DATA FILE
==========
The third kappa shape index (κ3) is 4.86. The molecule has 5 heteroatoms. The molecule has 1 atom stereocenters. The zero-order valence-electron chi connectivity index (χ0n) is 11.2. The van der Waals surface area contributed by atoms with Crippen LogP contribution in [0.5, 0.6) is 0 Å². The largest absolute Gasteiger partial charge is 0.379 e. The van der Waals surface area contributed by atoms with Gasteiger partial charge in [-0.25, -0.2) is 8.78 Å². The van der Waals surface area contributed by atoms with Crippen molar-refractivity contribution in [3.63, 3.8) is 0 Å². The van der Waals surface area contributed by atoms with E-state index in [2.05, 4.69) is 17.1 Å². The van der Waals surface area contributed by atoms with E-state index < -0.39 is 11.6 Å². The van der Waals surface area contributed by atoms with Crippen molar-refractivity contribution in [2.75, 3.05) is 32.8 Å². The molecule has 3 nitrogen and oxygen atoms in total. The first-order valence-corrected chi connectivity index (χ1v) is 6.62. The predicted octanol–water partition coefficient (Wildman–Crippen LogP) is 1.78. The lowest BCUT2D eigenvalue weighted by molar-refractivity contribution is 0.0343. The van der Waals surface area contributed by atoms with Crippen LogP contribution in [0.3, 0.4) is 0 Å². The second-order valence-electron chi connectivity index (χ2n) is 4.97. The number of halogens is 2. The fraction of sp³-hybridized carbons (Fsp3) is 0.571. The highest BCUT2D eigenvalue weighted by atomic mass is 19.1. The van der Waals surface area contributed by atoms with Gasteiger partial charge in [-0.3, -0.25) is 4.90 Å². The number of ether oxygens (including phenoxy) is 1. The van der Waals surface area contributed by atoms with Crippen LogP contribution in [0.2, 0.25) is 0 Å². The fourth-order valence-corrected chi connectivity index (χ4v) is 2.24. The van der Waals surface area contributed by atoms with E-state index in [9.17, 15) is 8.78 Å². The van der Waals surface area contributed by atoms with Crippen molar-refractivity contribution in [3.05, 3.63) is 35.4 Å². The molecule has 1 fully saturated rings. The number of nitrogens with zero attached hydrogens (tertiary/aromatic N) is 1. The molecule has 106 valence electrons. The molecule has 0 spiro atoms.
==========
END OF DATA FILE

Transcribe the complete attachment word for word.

The third kappa shape index (κ3) is 4.86. The molecule has 5 heteroatoms. The molecule has 1 atom stereocenters. The zero-order valence-electron chi connectivity index (χ0n) is 11.2. The van der Waals surface area contributed by atoms with Crippen LogP contribution in [0.5, 0.6) is 0 Å². The largest absolute Gasteiger partial charge is 0.379 e. The van der Waals surface area contributed by atoms with Gasteiger partial charge in [-0.25, -0.2) is 8.78 Å². The van der Waals surface area contributed by atoms with Crippen molar-refractivity contribution in [3.63, 3.8) is 0 Å². The van der Waals surface area contributed by atoms with E-state index in [2.05, 4.69) is 17.1 Å². The van der Waals surface area contributed by atoms with E-state index < -0.39 is 11.6 Å². The van der Waals surface area contributed by atoms with Crippen molar-refractivity contribution in [2.75, 3.05) is 32.8 Å². The molecule has 3 nitrogen and oxygen atoms in total. The first-order valence-corrected chi connectivity index (χ1v) is 6.62. The predicted octanol–water partition coefficient (Wildman–Crippen LogP) is 1.78. The lowest BCUT2D eigenvalue weighted by molar-refractivity contribution is 0.0343. The van der Waals surface area contributed by atoms with Crippen LogP contribution in [0.3, 0.4) is 0 Å². The second-order valence-electron chi connectivity index (χ2n) is 4.97. The number of halogens is 2. The fraction of sp³-hybridized carbons (Fsp3) is 0.571. The highest BCUT2D eigenvalue weighted by atomic mass is 19.1. The van der Waals surface area contributed by atoms with Gasteiger partial charge in [-0.3, -0.25) is 4.90 Å². The number of ether oxygens (including phenoxy) is 1. The van der Waals surface area contributed by atoms with Crippen LogP contribution in [0.2, 0.25) is 0 Å². The fourth-order valence-corrected chi connectivity index (χ4v) is 2.24. The van der Waals surface area contributed by atoms with E-state index in [9.17, 15) is 8.78 Å². The van der Waals surface area contributed by atoms with Crippen molar-refractivity contribution in [3.05, 3.63) is 35.4 Å². The molecule has 1 fully saturated rings. The number of nitrogens with zero attached hydrogens (tertiary/aromatic N) is 1. The molecule has 106 valence electrons. The molecule has 0 spiro atoms.